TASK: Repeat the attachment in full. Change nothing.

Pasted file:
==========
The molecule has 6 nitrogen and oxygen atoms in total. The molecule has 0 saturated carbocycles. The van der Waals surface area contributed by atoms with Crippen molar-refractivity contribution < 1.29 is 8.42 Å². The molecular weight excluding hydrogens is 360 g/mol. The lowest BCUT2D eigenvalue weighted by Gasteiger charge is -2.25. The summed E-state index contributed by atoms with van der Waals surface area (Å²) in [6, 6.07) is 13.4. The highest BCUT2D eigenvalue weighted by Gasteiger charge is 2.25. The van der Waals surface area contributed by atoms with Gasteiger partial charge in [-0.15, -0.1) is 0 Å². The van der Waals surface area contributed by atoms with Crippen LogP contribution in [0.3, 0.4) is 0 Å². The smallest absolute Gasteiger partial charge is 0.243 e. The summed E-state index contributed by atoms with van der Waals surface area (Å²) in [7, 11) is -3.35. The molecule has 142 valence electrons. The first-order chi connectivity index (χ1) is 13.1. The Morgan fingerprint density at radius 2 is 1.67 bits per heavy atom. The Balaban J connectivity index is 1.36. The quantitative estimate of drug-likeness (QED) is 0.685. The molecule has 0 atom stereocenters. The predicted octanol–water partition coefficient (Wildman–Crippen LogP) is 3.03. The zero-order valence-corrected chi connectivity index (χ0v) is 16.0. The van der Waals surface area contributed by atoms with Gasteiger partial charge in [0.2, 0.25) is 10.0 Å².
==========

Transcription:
The molecule has 6 nitrogen and oxygen atoms in total. The molecule has 0 saturated carbocycles. The van der Waals surface area contributed by atoms with Crippen molar-refractivity contribution < 1.29 is 8.42 Å². The molecular weight excluding hydrogens is 360 g/mol. The lowest BCUT2D eigenvalue weighted by Gasteiger charge is -2.25. The summed E-state index contributed by atoms with van der Waals surface area (Å²) in [6, 6.07) is 13.4. The highest BCUT2D eigenvalue weighted by Gasteiger charge is 2.25. The van der Waals surface area contributed by atoms with Gasteiger partial charge in [-0.15, -0.1) is 0 Å². The van der Waals surface area contributed by atoms with Crippen LogP contribution in [0.3, 0.4) is 0 Å². The smallest absolute Gasteiger partial charge is 0.243 e. The summed E-state index contributed by atoms with van der Waals surface area (Å²) in [7, 11) is -3.35. The molecule has 142 valence electrons. The first-order chi connectivity index (χ1) is 13.1. The Morgan fingerprint density at radius 2 is 1.67 bits per heavy atom. The Balaban J connectivity index is 1.36. The quantitative estimate of drug-likeness (QED) is 0.685. The molecule has 0 atom stereocenters. The predicted octanol–water partition coefficient (Wildman–Crippen LogP) is 3.03. The zero-order valence-corrected chi connectivity index (χ0v) is 16.0. The van der Waals surface area contributed by atoms with Gasteiger partial charge in [0.2, 0.25) is 10.0 Å².